Grandma's Recipes Are Alive and Well in Brooklyn

With their new Brooklyn delicatessen, the Frankel brothers give a culinary nod to their Upper West Side roots.

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"You having something to eat? What do you want? I'll take care of you!" Though he's just sat down to tell this writer the story of Frankel's—Greenpoint's favorite new Jewish delicatessen—co-owner Zach Frankel can't resist jumping out of his chair to lend a hand when he sees a familiar face walk through the door. When he finally does manage to stay in his seat for more than a few minutes, he spends a good deal of that time doling out friendly nods and waves.

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"The Jewish deli disappeared," he says, "but, even more than that, this style of service had disappeared: Highly personal, one-on-one, dealing with someone from start to finish. You come to the counter, it's me every day." Since opening in April, Frankel has indeed been on hand every day, doing his best to talk to every customer and shake every single hand.

Brothers and Frankel's co-owners Alex and Zach Frankel take care of business behind the counter.
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It's a family business, born of a shared desire on the part of two brothers, New York City natives who simply wanted to see more of each other. "We're as close as friends could be," says Frankel of his relationship with his brother and co-owner Alex (one half of influential NYC dance-pop outfit Holy Ghost!), "but we work in such disparate businesses that it takes a lot of effort to be in the same room at the same time." And while the restaurant has only been open for two months, it's the result of an idea that had long been brewing in Frankel's head—"among many other harebrained schemes," he says, laughing.

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He decided to refine the idea just as any self-respecting, aspiring delicatessen owner would: he absconded to a cabin in upstate New York, by himself, for three months, during which time he drafted a business plan. "Best time of my life," he says. He promptly came back to the city and pitched it to his brother, who liked the whole idea well enough—but fell fully in love with it upon the discovery of their Manhattan Avenue location in Brooklyn's Greenpoint neighborhood. "We saw a corner in a neighborhood that needed something like this, a neighborhood that reminds us of the Upper West Side, where we grew up."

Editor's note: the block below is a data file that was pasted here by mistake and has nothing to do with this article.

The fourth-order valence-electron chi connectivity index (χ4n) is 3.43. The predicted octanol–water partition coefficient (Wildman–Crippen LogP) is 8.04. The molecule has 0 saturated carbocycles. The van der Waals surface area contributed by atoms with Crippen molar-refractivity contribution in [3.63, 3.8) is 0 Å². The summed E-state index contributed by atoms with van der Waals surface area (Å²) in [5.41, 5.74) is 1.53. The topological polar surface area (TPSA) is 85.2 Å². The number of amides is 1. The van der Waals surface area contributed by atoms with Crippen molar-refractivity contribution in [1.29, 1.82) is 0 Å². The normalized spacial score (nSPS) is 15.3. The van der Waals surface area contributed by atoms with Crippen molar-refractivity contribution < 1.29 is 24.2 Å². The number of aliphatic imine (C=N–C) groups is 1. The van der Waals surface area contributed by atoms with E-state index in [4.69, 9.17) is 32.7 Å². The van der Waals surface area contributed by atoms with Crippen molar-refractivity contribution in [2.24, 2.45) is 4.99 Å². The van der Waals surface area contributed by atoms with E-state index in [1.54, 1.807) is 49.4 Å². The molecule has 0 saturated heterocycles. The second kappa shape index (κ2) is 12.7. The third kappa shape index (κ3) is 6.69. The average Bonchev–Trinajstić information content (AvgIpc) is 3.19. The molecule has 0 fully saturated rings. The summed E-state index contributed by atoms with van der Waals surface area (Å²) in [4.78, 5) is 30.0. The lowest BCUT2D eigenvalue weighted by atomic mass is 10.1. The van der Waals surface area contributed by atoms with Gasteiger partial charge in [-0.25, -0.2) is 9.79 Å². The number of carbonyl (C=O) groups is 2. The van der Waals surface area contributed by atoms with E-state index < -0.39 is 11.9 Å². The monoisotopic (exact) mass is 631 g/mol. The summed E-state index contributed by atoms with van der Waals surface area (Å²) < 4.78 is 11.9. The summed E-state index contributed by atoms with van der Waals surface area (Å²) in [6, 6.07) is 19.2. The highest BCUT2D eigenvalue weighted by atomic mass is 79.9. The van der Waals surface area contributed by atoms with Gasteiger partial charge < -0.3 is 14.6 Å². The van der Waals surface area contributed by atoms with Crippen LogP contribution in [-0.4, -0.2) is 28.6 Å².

Another customer faced with the eternal question: whitefish or salmon?

So Frankel tracked down a chef he knew he could trust with this material, Ashley Berman, and together they set about building a menu and testing out all the recipes. "We both referred to our grandmothers' recipe boxes a lot," says Frankel, "but if you reproduce those recipes, they're not actually that great. Grandma's cooking is good, but a lot of that is because she is Grandma. It was about taking those recipes and elevating them a little bit, seasoning them properly, and making them viable on a larger scale."

The very popular potato latkes, with applesauce and sour cream on the side.

Some of the biggest hits so far have included the brisket, the potato latkes, the pastrami sandwiches, and their specialty bagel combos (particularly the #1, featuring pastrami salmon, dill cucumber, and scallion cream cheese). A good deal of the menu items are fully constructed on-site, while others use ingredients sourced from friends around town, like Baz Bagels on Grand Street and Paisano Provisions in Boerum Hill. "If there's something that someone else is already doing that we can't do better," explains Frankel, "then we're not going to do it. The stuff that we knew we could do better than anyone else—chicken salad, whitefish salad, the chopped liver, roast turkey, matzo ball soup, latkes—we're making all of that from scratch, in-house."

The corner location is all windows and offers table and countertop seating.

It's Friday morning, and the place has a healthy 10 a.m. hum to it as Frankel looks around the room with an air of calm contentment. "It's completely utilitarian and non-denominational," he says as he scans the crowd. "Look around right now: You have hipsters, guys with tattoos, but also a little kid in a stroller with his grandmother—and that's a little rare, especially in this neighborhood. There aren't a lot of kid-friendly restaurants around here; we try to take care of kids and make it fun for them."

With that, he hops behind the counter, and gets back to taking orders from an ever-growing line of customers.

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